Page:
On sunny autumn days, I remember how lucky I am to live in New England, a place some people only get to visit on vacation. This past weekend was Columbus Day, an excuse for Massachusetts residents–leaf peepers–to invade New Hampshire in search of foliage, but their annual pilgrimage is one I do twice a week, there and back.
On my Tuesday commute, the road from Newton to Keene was fringed with color like a swaddling scarf. Mostly red and gold, these colors glowed as if illuminated from within. The air itself even looked golden: the sky pale blue and trailed with wispy clouds, with everything tinted with a yellow metallic glint that occurs only this time of year. These golden days are precious because they never last.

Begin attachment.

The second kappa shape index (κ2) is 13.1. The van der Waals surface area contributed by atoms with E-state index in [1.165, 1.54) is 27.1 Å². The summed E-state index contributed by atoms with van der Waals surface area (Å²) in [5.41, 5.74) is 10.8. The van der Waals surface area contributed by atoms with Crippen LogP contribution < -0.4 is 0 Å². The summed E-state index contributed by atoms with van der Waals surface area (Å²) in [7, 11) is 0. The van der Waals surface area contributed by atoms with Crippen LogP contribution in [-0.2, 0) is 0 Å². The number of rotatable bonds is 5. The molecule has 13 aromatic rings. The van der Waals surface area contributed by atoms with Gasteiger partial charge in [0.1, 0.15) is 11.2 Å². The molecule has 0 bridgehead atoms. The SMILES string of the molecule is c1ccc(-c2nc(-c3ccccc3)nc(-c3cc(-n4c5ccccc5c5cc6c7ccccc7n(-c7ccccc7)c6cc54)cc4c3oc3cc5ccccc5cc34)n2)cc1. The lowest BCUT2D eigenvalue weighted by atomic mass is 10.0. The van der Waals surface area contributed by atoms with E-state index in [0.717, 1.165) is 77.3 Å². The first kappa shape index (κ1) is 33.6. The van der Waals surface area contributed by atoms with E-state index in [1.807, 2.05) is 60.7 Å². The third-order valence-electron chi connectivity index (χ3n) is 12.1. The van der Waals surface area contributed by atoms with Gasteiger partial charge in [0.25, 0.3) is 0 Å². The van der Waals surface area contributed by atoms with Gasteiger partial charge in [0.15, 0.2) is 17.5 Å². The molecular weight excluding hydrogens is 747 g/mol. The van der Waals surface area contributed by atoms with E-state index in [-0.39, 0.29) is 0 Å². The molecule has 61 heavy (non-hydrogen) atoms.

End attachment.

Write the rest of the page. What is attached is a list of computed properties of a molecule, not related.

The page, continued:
At one point as I steered my car along a gray ribbon of road wending between glowing trees, a crew of inmates in eye-smarting orange safety vests clustered along the berm, gathering litter into bright yellow bags. On the opposite side of the road, a stubbly brown farm field was liberally dotted with orange pumpkins. Driving from Newton to Keene on days like these is like unrolling an earth-toned panorama, but instead of looking at the scene, you’re in it, wondering if your own skin glows gold and electric.
I wrote this entry on Tuesday in one of my Creative Nonfiction classes, in response to the prompt “Morning Commute.” Many times I’ve wished I had a camera attached to the hood of my car, so I could show you what I see on my Tuesday and Thursday drives between Newton and Keene.
Tuesday was so lovely, I had to stop to snap at least one picture, taken in the parking area of the High Ridge Wildlife Management Area in Westminster, MA, which I pass every time I drive to Keene. Today, it’s pouring rain, making for a much gloomier commute.